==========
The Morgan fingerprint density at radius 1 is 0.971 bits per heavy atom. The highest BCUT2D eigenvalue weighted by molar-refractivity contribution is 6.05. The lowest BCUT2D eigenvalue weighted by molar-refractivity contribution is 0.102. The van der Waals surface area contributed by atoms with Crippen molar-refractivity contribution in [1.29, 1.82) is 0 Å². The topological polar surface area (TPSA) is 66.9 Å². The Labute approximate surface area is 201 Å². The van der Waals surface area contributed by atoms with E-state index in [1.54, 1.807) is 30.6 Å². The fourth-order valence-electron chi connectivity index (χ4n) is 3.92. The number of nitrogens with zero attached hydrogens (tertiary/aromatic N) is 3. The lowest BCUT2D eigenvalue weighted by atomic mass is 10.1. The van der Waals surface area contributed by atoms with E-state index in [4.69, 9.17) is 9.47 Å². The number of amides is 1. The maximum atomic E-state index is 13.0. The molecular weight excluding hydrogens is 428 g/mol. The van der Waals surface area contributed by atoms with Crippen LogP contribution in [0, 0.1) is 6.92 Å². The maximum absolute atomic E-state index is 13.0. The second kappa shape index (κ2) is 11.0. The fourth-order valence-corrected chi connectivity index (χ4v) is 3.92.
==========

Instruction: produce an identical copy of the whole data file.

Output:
The Morgan fingerprint density at radius 1 is 0.971 bits per heavy atom. The highest BCUT2D eigenvalue weighted by molar-refractivity contribution is 6.05. The lowest BCUT2D eigenvalue weighted by molar-refractivity contribution is 0.102. The van der Waals surface area contributed by atoms with Crippen molar-refractivity contribution in [1.29, 1.82) is 0 Å². The topological polar surface area (TPSA) is 66.9 Å². The Labute approximate surface area is 201 Å². The van der Waals surface area contributed by atoms with E-state index in [1.54, 1.807) is 30.6 Å². The fourth-order valence-electron chi connectivity index (χ4n) is 3.92. The number of nitrogens with zero attached hydrogens (tertiary/aromatic N) is 3. The lowest BCUT2D eigenvalue weighted by atomic mass is 10.1. The van der Waals surface area contributed by atoms with E-state index in [4.69, 9.17) is 9.47 Å². The number of amides is 1. The maximum atomic E-state index is 13.0. The molecular weight excluding hydrogens is 428 g/mol. The van der Waals surface area contributed by atoms with Crippen LogP contribution in [0, 0.1) is 6.92 Å². The maximum absolute atomic E-state index is 13.0. The second kappa shape index (κ2) is 11.0. The fourth-order valence-corrected chi connectivity index (χ4v) is 3.92.